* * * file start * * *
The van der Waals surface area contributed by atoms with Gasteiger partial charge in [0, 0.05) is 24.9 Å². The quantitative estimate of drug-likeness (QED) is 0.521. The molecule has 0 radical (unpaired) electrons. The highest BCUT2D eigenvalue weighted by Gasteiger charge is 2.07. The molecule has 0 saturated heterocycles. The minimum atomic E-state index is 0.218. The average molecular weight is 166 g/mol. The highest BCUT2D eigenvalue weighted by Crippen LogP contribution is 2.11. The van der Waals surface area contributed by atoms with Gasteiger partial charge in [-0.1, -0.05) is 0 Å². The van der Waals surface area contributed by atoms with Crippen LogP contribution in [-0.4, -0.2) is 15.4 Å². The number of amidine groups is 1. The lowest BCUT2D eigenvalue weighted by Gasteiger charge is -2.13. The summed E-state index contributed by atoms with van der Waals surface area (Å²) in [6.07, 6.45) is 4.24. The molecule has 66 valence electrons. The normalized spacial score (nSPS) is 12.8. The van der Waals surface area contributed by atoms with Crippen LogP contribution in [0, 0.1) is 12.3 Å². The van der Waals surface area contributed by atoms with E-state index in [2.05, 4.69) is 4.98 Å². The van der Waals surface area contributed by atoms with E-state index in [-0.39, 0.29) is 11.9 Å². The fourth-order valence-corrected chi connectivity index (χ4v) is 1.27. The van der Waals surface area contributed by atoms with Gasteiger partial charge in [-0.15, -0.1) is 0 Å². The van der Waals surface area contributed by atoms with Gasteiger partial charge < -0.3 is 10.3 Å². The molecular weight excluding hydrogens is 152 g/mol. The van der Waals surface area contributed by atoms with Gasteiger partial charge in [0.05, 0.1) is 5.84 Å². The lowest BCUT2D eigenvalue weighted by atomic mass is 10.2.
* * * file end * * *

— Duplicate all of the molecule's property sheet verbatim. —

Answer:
The van der Waals surface area contributed by atoms with Gasteiger partial charge in [0, 0.05) is 24.9 Å². The quantitative estimate of drug-likeness (QED) is 0.521. The molecule has 0 radical (unpaired) electrons. The highest BCUT2D eigenvalue weighted by Gasteiger charge is 2.07. The molecule has 0 saturated heterocycles. The minimum atomic E-state index is 0.218. The average molecular weight is 166 g/mol. The highest BCUT2D eigenvalue weighted by Crippen LogP contribution is 2.11. The van der Waals surface area contributed by atoms with Gasteiger partial charge in [-0.1, -0.05) is 0 Å². The van der Waals surface area contributed by atoms with Crippen LogP contribution in [-0.4, -0.2) is 15.4 Å². The number of amidine groups is 1. The lowest BCUT2D eigenvalue weighted by Gasteiger charge is -2.13. The summed E-state index contributed by atoms with van der Waals surface area (Å²) in [6.07, 6.45) is 4.24. The molecule has 66 valence electrons. The normalized spacial score (nSPS) is 12.8. The van der Waals surface area contributed by atoms with Crippen LogP contribution in [0, 0.1) is 12.3 Å². The van der Waals surface area contributed by atoms with E-state index in [2.05, 4.69) is 4.98 Å². The van der Waals surface area contributed by atoms with E-state index in [-0.39, 0.29) is 11.9 Å². The fourth-order valence-corrected chi connectivity index (χ4v) is 1.27. The van der Waals surface area contributed by atoms with Gasteiger partial charge in [-0.15, -0.1) is 0 Å². The van der Waals surface area contributed by atoms with Gasteiger partial charge < -0.3 is 10.3 Å². The molecular weight excluding hydrogens is 152 g/mol. The van der Waals surface area contributed by atoms with Gasteiger partial charge in [0.05, 0.1) is 5.84 Å². The lowest BCUT2D eigenvalue weighted by atomic mass is 10.2.